[Last updated 7th March, 2021]
The FAILSAFE diet is an elimination diet to test for food chemical sensitivities.
It’s also commonly called the RPAH diet.
This article takes a closer look at what it is, how it works and who might benefit from it.
- What is the FAILSAFE/RPAH Diet?
- What is a Food Chemical Intolerance?
- What Are the Different Types of Food Chemicals?
- Symptoms of a Food Chemical Intolerance
- Food Intolerance vs Food Allergy
- FAILSAFE Diet vs A Low FODMAP Diet
- 3 Steps to Follow the FAILSAFE Diet
- Who Should Try the FAILSAFE Diet and Does It Work?
What is the FAILSAFE/RPAH Diet?
FAILSAFE stands for Free of Additives and Low in Salicylates, Amines and Flavour Enhancers.
RPAH stands for Royal Prince Alfred Hospital, a prominent Australian hospital where the diet was first developed.
Both names are interchangeable, but for this article we will refer to is as the FAILSAFE diet as this is more commonly used.
The aim of the FAILSAFE diet is to determine if certain food chemicals are the cause of negative physical reactions, typically digestive issues.
The initial phase eliminates major sources of food chemicals (more on that below). You can choose to follow a strict, moderate or simple approach based on the severity of symptoms.
After 2-6 weeks, the dieter goes through rechallenges to pinpoint which chemicals caused reactions in the first place.
It’s not unlike the low FODMAP diet, which is an elimination diet used to detect food intolerance and treat irritable bowel syndrome. The FAILSAFE diet would usually be considered by those who had no relief on a low FODMAP diet.
Summary: The FAILSAFE diet is also called the RPAH diet and tests for food chemical intolerances. It consists of an elimination and rechallenge phase, much like the low FODMAP diet.
What is a Food Chemical Intolerance?
Food chemicals can be naturally occurring compounds found in foods, pesticides used in the farming of food, or preservatives, colorants and flavor enhancers added during processing.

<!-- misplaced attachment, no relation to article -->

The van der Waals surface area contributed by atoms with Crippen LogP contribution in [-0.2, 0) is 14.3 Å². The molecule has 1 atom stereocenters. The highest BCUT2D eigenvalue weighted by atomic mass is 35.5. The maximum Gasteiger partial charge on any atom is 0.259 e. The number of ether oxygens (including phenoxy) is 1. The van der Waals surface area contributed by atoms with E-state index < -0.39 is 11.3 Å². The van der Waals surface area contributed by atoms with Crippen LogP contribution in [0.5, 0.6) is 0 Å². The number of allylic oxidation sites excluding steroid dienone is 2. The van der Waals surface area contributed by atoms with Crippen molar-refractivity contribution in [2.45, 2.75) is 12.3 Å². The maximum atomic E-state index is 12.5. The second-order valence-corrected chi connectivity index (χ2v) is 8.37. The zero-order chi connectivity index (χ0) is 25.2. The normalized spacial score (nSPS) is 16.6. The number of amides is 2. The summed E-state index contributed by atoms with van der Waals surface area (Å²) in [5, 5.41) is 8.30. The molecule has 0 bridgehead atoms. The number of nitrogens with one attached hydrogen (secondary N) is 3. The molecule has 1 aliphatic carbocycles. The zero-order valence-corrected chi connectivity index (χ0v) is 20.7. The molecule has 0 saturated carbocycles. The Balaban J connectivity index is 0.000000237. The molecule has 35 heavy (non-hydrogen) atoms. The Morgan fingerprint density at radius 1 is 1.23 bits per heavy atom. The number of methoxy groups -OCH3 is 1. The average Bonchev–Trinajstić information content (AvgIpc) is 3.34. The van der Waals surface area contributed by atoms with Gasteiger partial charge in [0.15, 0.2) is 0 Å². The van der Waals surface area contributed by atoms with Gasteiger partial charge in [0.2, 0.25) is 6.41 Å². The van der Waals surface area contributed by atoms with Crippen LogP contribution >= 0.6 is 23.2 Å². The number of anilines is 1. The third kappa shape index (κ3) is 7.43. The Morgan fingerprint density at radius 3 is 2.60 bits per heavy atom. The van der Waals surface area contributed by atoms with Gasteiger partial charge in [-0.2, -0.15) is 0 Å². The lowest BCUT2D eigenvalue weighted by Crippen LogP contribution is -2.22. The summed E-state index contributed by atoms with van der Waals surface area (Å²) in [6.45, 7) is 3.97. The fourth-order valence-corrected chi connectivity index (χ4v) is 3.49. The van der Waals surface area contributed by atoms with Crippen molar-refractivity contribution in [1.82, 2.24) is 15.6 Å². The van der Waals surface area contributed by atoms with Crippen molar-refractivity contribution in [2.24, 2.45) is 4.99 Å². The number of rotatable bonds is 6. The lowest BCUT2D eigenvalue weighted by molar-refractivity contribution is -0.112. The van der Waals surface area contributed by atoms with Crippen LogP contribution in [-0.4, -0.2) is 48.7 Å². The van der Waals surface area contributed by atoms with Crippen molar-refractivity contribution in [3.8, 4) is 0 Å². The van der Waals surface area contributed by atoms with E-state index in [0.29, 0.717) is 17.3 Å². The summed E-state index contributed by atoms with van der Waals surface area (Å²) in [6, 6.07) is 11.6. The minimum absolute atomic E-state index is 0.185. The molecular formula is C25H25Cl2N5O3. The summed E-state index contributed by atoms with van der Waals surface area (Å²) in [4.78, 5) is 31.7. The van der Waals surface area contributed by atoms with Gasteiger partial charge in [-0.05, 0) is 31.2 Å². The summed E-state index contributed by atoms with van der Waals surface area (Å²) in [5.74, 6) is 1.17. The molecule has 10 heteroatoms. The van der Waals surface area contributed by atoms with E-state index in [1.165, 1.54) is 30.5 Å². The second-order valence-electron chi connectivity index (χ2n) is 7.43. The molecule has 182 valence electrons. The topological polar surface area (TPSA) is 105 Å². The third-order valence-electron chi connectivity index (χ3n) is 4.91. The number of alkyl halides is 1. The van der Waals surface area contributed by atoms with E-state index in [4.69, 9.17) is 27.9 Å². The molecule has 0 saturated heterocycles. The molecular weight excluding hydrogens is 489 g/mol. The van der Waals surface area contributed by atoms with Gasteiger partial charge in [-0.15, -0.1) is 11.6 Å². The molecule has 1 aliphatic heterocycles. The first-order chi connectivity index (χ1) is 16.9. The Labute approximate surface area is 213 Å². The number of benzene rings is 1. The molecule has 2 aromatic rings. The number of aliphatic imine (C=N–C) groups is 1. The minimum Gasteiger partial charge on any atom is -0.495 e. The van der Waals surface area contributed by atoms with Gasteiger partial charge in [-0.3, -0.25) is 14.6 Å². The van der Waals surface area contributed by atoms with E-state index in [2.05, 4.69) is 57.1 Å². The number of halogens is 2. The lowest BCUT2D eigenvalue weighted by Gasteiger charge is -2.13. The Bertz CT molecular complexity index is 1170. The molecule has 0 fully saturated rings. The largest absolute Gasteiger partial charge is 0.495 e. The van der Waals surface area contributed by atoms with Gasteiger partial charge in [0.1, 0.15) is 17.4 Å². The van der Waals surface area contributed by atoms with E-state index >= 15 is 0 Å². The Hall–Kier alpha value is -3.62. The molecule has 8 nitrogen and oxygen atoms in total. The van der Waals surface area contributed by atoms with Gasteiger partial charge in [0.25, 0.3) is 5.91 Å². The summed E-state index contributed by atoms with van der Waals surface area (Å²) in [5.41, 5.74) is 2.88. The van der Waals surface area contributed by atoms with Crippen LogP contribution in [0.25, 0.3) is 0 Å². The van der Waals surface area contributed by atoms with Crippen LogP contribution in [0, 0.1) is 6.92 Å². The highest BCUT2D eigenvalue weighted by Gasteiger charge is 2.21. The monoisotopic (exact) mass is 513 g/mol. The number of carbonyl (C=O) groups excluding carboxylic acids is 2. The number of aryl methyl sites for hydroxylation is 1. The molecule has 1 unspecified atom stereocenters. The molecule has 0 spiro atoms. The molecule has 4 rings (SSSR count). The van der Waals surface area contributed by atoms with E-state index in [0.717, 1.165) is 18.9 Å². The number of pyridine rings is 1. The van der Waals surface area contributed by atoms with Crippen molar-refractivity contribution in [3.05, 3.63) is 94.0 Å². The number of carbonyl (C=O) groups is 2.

Note that a food chemical intolerance involves compounds that are distinct from FODMAPs (short-chain carbohydrates) and gluten (a protein).
Each chemical can be found in a number of different foods, so a range of foods will need to be avoided if you have an intolerance.
In saying that, some food chemicals can be tolerated in small amounts, also known as a threshold. However, if you eat multiple foods containing the same chemical, it can accumulate and cause a reaction.
Click to enlarge. Image source (PDF)
Summary: Food chemicals can be naturally occurring or added during processing. They are different to FODMAPs or gluten. While most food chemicals can be tolerated in small amounts, an accumulation of one or more may cause a reaction.
What Are the Different Types of Food Chemicals?
These are four main groups of food chemicals:
Salicylates are present in a number of plants, salicylic acid is also found in high amounts in aspirin.
Food sources include: avocado, herbs, spices, capsicum, chilli, onion, tomato, eggplant, olives, mint.
2. Biogenic Amines
This group of compounds, which includes histamine, can produce physiological responses in the body.
When biogenic amines reach toxic levels, adverse reactions can occur, such as in scombroid poisoning (histamine) from fish.
Some people also have histamine intolerance. This means they may not have enough of the enzyme diamine oxidase, which breaks down histamine. This can lead to toxic levels.
Food sources include: tomato, spinach, seaweed, broad beans, mushroom, olives, some fish, cheeses, some alcohol.
The most well-known synthetic glutamate, monosodium glutamate (MSG), also occurs naturally in foods.
There’s a lot of conflicting evidence as to whether glutamate causes adverse reactions. Reactions may occur when ingested levels are higher than those found naturally in food (5).
Food sources include: pickled vegetables, sauerkraut, seaweed, truffle, Chinese spinach.
4. Additives – Colorants and Preservatives
Many food additives are chemically the same or similar as natural food chemicals, and may also cause reactions.
Certain preservatives can produce sulphur dioxide and hydrogen sulphide when they reach the acidic environment of the gut, potentially causing hypersensitive reactions. However, this is not well studied and there is minimal evidence that these additives cause adverse reactions (6, 7).
Food sources include: cakes, candies, biscuits, chewing gum, dried fruits, cheeses.